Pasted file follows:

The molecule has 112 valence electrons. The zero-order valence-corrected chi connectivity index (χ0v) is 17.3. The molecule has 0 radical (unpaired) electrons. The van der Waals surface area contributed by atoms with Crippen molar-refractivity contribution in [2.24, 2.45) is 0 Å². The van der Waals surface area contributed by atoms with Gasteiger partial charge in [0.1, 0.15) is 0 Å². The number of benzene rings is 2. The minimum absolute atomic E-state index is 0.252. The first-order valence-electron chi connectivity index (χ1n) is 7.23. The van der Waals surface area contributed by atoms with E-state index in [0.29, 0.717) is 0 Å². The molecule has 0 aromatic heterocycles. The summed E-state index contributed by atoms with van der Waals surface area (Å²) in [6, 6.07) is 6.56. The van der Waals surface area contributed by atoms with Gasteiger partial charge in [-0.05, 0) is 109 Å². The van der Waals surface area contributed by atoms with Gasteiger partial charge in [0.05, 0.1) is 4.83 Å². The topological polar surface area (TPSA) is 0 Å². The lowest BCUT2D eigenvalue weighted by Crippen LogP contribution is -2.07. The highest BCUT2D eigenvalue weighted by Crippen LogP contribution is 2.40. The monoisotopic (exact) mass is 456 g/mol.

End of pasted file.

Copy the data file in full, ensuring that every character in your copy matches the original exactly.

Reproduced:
The molecule has 112 valence electrons. The zero-order valence-corrected chi connectivity index (χ0v) is 17.3. The molecule has 0 radical (unpaired) electrons. The van der Waals surface area contributed by atoms with Crippen molar-refractivity contribution in [2.24, 2.45) is 0 Å². The van der Waals surface area contributed by atoms with Gasteiger partial charge in [0.1, 0.15) is 0 Å². The number of benzene rings is 2. The minimum absolute atomic E-state index is 0.252. The first-order valence-electron chi connectivity index (χ1n) is 7.23. The van der Waals surface area contributed by atoms with E-state index in [0.29, 0.717) is 0 Å². The molecule has 0 aromatic heterocycles. The summed E-state index contributed by atoms with van der Waals surface area (Å²) in [6, 6.07) is 6.56. The van der Waals surface area contributed by atoms with Gasteiger partial charge in [-0.05, 0) is 109 Å². The van der Waals surface area contributed by atoms with Gasteiger partial charge in [0.05, 0.1) is 4.83 Å². The topological polar surface area (TPSA) is 0 Å². The lowest BCUT2D eigenvalue weighted by Crippen LogP contribution is -2.07. The highest BCUT2D eigenvalue weighted by Crippen LogP contribution is 2.40. The monoisotopic (exact) mass is 456 g/mol.